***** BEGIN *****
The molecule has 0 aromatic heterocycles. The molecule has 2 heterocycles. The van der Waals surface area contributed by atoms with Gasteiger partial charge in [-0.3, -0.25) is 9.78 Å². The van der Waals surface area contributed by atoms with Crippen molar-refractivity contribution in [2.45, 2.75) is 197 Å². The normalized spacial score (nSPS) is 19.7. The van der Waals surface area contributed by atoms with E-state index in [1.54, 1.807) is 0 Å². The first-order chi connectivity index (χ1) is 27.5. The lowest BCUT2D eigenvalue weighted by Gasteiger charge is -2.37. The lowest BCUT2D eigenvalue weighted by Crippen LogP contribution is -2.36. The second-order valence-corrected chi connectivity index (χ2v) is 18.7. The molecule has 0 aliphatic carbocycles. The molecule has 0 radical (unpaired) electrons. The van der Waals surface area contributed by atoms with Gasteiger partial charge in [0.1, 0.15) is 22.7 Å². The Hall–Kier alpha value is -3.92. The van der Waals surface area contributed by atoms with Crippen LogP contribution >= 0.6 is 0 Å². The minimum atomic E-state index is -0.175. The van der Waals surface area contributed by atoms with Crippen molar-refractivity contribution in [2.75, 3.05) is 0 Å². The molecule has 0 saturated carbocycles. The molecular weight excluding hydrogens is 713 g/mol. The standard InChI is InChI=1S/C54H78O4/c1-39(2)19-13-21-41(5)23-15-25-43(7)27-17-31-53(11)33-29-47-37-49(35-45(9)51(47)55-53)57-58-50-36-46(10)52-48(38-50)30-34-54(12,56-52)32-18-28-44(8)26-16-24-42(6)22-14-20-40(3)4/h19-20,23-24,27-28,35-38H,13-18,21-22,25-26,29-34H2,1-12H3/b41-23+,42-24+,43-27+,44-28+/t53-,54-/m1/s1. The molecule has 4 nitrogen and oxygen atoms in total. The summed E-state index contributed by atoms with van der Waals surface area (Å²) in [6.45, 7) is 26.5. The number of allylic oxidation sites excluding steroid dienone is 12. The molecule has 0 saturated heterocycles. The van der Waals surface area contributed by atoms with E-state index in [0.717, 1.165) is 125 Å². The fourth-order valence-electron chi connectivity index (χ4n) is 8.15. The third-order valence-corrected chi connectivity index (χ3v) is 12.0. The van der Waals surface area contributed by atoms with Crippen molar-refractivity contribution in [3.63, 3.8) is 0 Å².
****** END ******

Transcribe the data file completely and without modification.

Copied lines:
The molecule has 0 aromatic heterocycles. The molecule has 2 heterocycles. The van der Waals surface area contributed by atoms with Gasteiger partial charge in [-0.3, -0.25) is 9.78 Å². The van der Waals surface area contributed by atoms with Crippen molar-refractivity contribution in [2.45, 2.75) is 197 Å². The normalized spacial score (nSPS) is 19.7. The van der Waals surface area contributed by atoms with E-state index in [1.54, 1.807) is 0 Å². The first-order chi connectivity index (χ1) is 27.5. The lowest BCUT2D eigenvalue weighted by Gasteiger charge is -2.37. The lowest BCUT2D eigenvalue weighted by Crippen LogP contribution is -2.36. The second-order valence-corrected chi connectivity index (χ2v) is 18.7. The molecule has 0 aliphatic carbocycles. The molecule has 0 radical (unpaired) electrons. The van der Waals surface area contributed by atoms with Gasteiger partial charge in [0.1, 0.15) is 22.7 Å². The Hall–Kier alpha value is -3.92. The van der Waals surface area contributed by atoms with Crippen LogP contribution >= 0.6 is 0 Å². The minimum atomic E-state index is -0.175. The van der Waals surface area contributed by atoms with Crippen molar-refractivity contribution in [2.75, 3.05) is 0 Å². The molecule has 0 saturated carbocycles. The molecular weight excluding hydrogens is 713 g/mol. The standard InChI is InChI=1S/C54H78O4/c1-39(2)19-13-21-41(5)23-15-25-43(7)27-17-31-53(11)33-29-47-37-49(35-45(9)51(47)55-53)57-58-50-36-46(10)52-48(38-50)30-34-54(12,56-52)32-18-28-44(8)26-16-24-42(6)22-14-20-40(3)4/h19-20,23-24,27-28,35-38H,13-18,21-22,25-26,29-34H2,1-12H3/b41-23+,42-24+,43-27+,44-28+/t53-,54-/m1/s1. The molecule has 4 nitrogen and oxygen atoms in total. The summed E-state index contributed by atoms with van der Waals surface area (Å²) in [6.45, 7) is 26.5. The number of allylic oxidation sites excluding steroid dienone is 12. The molecule has 0 saturated heterocycles. The van der Waals surface area contributed by atoms with E-state index in [0.717, 1.165) is 125 Å². The fourth-order valence-electron chi connectivity index (χ4n) is 8.15. The third-order valence-corrected chi connectivity index (χ3v) is 12.0. The van der Waals surface area contributed by atoms with Crippen molar-refractivity contribution in [3.63, 3.8) is 0 Å².